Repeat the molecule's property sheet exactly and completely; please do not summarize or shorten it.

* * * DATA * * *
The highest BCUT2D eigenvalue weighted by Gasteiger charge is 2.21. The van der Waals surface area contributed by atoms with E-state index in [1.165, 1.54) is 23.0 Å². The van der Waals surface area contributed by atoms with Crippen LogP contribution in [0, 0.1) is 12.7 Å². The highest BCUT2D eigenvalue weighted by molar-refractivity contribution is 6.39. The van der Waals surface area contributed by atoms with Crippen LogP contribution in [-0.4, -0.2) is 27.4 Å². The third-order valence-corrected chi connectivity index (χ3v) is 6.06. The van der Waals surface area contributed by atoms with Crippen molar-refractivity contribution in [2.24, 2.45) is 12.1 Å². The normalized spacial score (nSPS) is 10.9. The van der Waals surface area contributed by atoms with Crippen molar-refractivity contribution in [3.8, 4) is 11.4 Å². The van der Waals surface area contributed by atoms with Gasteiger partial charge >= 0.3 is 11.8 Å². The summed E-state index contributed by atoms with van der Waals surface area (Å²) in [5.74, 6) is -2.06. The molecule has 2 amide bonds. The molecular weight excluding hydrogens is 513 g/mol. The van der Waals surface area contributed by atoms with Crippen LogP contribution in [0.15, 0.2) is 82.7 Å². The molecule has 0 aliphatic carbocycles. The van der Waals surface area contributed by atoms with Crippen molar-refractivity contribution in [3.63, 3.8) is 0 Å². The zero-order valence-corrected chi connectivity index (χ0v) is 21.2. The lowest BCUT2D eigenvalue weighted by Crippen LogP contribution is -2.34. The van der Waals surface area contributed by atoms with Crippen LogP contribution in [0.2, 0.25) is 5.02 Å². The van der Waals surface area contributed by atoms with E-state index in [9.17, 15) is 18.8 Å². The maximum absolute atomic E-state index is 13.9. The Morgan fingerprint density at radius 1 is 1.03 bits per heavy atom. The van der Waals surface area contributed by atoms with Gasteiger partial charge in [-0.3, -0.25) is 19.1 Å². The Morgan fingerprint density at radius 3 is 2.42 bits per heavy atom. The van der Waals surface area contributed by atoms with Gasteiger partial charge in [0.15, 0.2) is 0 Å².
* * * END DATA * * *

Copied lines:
The highest BCUT2D eigenvalue weighted by Gasteiger charge is 2.21. The van der Waals surface area contributed by atoms with E-state index in [1.165, 1.54) is 23.0 Å². The van der Waals surface area contributed by atoms with Crippen LogP contribution in [0, 0.1) is 12.7 Å². The highest BCUT2D eigenvalue weighted by molar-refractivity contribution is 6.39. The van der Waals surface area contributed by atoms with Crippen LogP contribution in [-0.4, -0.2) is 27.4 Å². The third-order valence-corrected chi connectivity index (χ3v) is 6.06. The van der Waals surface area contributed by atoms with Crippen molar-refractivity contribution in [2.24, 2.45) is 12.1 Å². The normalized spacial score (nSPS) is 10.9. The van der Waals surface area contributed by atoms with Crippen molar-refractivity contribution in [3.8, 4) is 11.4 Å². The van der Waals surface area contributed by atoms with Gasteiger partial charge >= 0.3 is 11.8 Å². The summed E-state index contributed by atoms with van der Waals surface area (Å²) in [5.74, 6) is -2.06. The molecule has 2 amide bonds. The molecular weight excluding hydrogens is 513 g/mol. The van der Waals surface area contributed by atoms with Crippen LogP contribution in [0.15, 0.2) is 82.7 Å². The molecule has 0 aliphatic carbocycles. The van der Waals surface area contributed by atoms with Crippen molar-refractivity contribution in [3.63, 3.8) is 0 Å². The zero-order valence-corrected chi connectivity index (χ0v) is 21.2. The lowest BCUT2D eigenvalue weighted by Crippen LogP contribution is -2.34. The van der Waals surface area contributed by atoms with Crippen LogP contribution in [0.2, 0.25) is 5.02 Å². The van der Waals surface area contributed by atoms with E-state index in [9.17, 15) is 18.8 Å². The maximum absolute atomic E-state index is 13.9. The Morgan fingerprint density at radius 1 is 1.03 bits per heavy atom. The van der Waals surface area contributed by atoms with Gasteiger partial charge in [-0.3, -0.25) is 19.1 Å². The Morgan fingerprint density at radius 3 is 2.42 bits per heavy atom. The van der Waals surface area contributed by atoms with Gasteiger partial charge in [0.15, 0.2) is 0 Å².